General objectives that guide the activities and relationships of one state in its interactions with other states.

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After 65 Years of Evolution, What’s the Future of Fintech?

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When asked about fintech, members of the public often think of payment solutions such as contactless card payments (an industry which is now worth more than $5 billion monthly in the UK alone).

These services are the product of over 65 years of continued technological development and, over this time, fintech has completely revolutionized financial services, from ATMs to trading apps. In this post, we’ll review the ways that fintech has changed the financial markets and offer some thoughts on fintech’s future.

Fintech’s Evolution: A Timeline

One of the first major fintech breakthroughs was credit cards, which were introduced to the mass market in the 1950s. As well as offering convenient lines of credit, these cards made people far less reliant on cash.

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Following this, in the 1960s, we saw ATMs first appear on the high street. Bank customers gained time as they didn’t have to queue at their branches for everyday banking activities, such as checking their balance or withdrawing cash. However, the rollout of ATMs was slow and in some countries such as Ireland, ATMs were not installed until the 1980s.

Fast forward to the 1970s and electronic stock trading began on trading floors. This sped up transactions, as trades could be executed at the touch of a button. However, it would still be another 40 years until online trading platforms such as MetaTrader 4 were created, which would mean that trades can now be completed on almost any device. Platforms such as IG even offer multiple options from web-based solutions to mobile and tablet trading apps.

In the 1980s, banks first embraced mainframe computers, which allowed them to improve their record-keeping systems and use more sophisticated data sets within their technology, helping to improve the products and services they could offer.

Finally, the rise of the internet in the 1990s and 2000s allowed e-commerce businesses to flourish, creating an entirely new forum for financial transactions. In 2017, global e-commerce sales reached $2.3 trillion, with 1.66 billion people worldwide buying goods online.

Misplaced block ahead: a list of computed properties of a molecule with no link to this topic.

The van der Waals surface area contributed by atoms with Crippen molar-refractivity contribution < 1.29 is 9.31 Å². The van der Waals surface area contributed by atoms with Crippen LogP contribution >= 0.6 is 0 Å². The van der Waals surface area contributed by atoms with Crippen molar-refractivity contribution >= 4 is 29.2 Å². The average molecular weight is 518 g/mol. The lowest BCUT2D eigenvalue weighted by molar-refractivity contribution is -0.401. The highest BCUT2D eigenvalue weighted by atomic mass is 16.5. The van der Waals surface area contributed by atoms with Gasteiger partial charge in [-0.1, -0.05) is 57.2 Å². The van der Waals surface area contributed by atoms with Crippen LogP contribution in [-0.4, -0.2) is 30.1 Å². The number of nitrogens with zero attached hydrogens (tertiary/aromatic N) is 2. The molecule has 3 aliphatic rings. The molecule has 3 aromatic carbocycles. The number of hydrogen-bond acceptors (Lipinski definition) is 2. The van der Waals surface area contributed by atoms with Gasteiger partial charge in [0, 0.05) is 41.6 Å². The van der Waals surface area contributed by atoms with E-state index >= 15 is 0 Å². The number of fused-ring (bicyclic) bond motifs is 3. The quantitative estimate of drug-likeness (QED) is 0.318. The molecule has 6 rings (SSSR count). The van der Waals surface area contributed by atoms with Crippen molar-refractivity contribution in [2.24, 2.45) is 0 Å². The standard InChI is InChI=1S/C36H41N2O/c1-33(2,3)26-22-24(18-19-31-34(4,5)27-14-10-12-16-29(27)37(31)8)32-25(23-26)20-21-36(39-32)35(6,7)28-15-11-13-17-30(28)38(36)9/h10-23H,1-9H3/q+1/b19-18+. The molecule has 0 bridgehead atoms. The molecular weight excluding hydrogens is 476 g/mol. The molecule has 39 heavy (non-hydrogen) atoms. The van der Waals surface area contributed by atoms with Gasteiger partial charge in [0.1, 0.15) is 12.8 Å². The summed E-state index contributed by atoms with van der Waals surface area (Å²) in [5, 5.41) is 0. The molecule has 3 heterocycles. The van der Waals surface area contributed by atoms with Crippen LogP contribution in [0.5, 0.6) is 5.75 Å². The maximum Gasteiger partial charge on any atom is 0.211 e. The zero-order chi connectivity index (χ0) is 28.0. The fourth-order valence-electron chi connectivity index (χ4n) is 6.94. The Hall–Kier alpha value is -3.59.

Fintech now and in the future

These technological improvements have created a new financial infrastructure. As well as creating customer-facing solutions, providers have also underpinned this with risk management technology, trade processing software and data analysis tools.

The future of fintech appears to be a continued digitization of products, including digital wallets such as eWallet, payment apps like LevelUp and robo-advisors for wealth management like Betterment.

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With many fintech start-ups now exploring larger-scale funding strategies, many experts are wondering how much these companies can disrupt the current financial ecosystem and replace traditional banking.

Until now, retail banking has continued as normal, with fintech provisions complementing traditional banking services. However, many fintech companies are gaining more customers and try to compete with institutional banks. With some banks now beginning to close branches, retreat from the high street and invest in their own fintech solutions, such as Bank of America’s new chatbot, we have reached a stage where banks are clearly concerned by the fintech revolution.

However, overall, it does still appear likely that banks will not disappear completely due to the public’s reliance on them for services such as payslip payments, with the banking industry in the US still worth $17.4 trillion in assets.



Ricardo is a freelance writer specialized in politics. He is with foreignpolicyi.org from the beginning and helps it grow. Email: richardorland4[at]gmai.com

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